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Ogeechee Tech not on the radar for merger
Bulloch County Schools Superintendent Charles Wilson, standing, answers questions Thursday with Dawn Cartee, president of Ogeechee Technical College, left, Brooks Keel, president of Georgia Southern University, center right, and Bob Boehmer, interim president of East Georgia State College, far right, during the Rotary Club of Statesboro's education forum at the Forest Heights Country Club.

    Ogeechee Technical College appears to be safe, for the foreseeable future, from consolidation with any other institution in the Technical College System of Georgia.
    “From what I gather, after talking to the commissioner just this past week with my evaluation, we’re not on the radar, and he doesn’t intend to have any additional mergers during his tenure as our commissioner,” said Dawn Cartee, the president of Ogeechee Tech, in response to a question during the annual Education Roundtable on Thursday morning.
    The Statesboro-Bulloch Chamber of Commerce hosts the roundtable each year during a joint meeting of the city’s two Rotary Clubs. This year, the leaders of the
county’s four major educational entities — Georgia Southern University, Bulloch County Schools, Ogeechee Tech and East Georgia State College — spoke to Rotarians, education and business leaders gathered at the Forest Heights Country Club.
    The Technical College System has gone through a wave of consolidations in recent years, but Ogeechee Tech was untouched. The University System of Georgia also is going through its own mergers, consolidating eight institutions into four, but Georgia Southern also is not part of that mix.
    When asked their biggest challenge for the new academic year, two of the four education leaders cited tough budgets.
    “I think our biggest challenge is growing pains. One of the things that’s made Georgia Southern so successful is the large-scale, small-feel atmosphere we have here,” GSU President Brooks Keel said. “We are in danger of losing that small feel because, with the dramatic increase we have had in enrollment, we have not been able to keep pace with faculty and staff. Faculty and staff are overworked, but then again, so is everybody. … We not only have the responsibility for training and educating these students but for doing all the other things that a major university is supposed to do, and doing that in the face of reduced budgets.”
    Cartee said that while Ogeechee Tech does not have the same issues as East Georgia and Georgia Southern, the technical college also is affected by state budget cuts.
    “We don’t have the luxury to raise taxes,” she said, patting Bulloch County Schools Superintendent Charles Wilson on the back and drawing laughter from the audience.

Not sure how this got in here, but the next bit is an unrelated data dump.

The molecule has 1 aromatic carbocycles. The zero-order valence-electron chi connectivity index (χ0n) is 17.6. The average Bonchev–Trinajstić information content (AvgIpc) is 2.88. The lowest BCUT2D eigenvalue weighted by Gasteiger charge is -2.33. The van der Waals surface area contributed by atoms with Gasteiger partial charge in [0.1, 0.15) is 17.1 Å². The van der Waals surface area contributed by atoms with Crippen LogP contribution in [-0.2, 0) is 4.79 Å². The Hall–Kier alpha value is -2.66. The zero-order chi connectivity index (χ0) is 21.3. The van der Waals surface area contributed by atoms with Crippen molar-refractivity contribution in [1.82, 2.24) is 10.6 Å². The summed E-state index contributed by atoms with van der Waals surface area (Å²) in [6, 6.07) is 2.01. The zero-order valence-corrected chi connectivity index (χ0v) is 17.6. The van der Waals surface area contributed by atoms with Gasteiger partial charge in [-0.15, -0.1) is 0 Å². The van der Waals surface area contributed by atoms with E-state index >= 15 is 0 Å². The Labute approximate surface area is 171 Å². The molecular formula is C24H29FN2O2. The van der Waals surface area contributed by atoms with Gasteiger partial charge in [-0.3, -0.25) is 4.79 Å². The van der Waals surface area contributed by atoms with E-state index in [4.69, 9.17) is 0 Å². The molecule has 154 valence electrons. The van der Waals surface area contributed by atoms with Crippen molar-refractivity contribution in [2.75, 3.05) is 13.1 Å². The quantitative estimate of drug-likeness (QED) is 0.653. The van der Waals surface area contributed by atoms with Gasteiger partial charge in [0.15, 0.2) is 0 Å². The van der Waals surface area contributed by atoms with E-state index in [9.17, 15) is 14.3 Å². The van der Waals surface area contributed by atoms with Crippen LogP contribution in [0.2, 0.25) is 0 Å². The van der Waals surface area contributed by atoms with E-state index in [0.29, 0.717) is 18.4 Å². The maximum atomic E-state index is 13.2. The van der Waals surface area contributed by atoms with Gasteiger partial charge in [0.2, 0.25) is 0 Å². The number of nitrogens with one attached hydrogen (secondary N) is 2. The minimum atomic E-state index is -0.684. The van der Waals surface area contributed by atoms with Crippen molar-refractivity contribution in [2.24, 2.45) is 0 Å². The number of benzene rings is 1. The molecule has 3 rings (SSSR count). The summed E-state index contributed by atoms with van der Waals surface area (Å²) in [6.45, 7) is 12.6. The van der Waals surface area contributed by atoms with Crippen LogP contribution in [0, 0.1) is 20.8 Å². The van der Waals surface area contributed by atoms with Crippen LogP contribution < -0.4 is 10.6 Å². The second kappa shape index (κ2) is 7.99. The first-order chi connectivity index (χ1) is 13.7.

“I don’t have the luxury of raising tuition,” she continued. “It comes from the system, and we don’t do that very often. So a 3 percent cut, as Brooks mentioned, is this fiscal year, another 3 percent next fiscal year. It’s really this community that we rely on to take care of the technology that we need in the classrooms, and staff development for the faculty and things that we need in order to create the workforce that we all need out there.”
    Robert Boehmer, the interim president of East Georgia State College, said that while his institution has one of the best two-year rates among two-year colleges in the University System for students graduating with an associate degree or transferring to a four-year institution, there is still room for improvement.
    “The biggest challenge is raising that rate of academic success so there’s more students out in this community contributing to the economic and social well-being of this community and living good lives,” he said.
    Wilson said the school district’s biggest challenge is trying to accomplish a number of major goals in a short period.
    “Reinventing ourselves, re-engineering our organization so that we are aligned, as I mentioned earlier, with the needs of our students — that they’re well-prepared — re-establishing that culture and rebuilding ourselves as that model of excellence for public education, but all in a fiscally responsible model in the midst of the financial perils that we’re in. We’re going to continue to see those pressures,” he said. “But we can do it. I believe that, regardless of the challenge, the biggest discrepancy is time frames. But you know what? We’ll persevere, we’ll push forward and do it.”
    Jason Wermers may be reached at (912) 489-9431.

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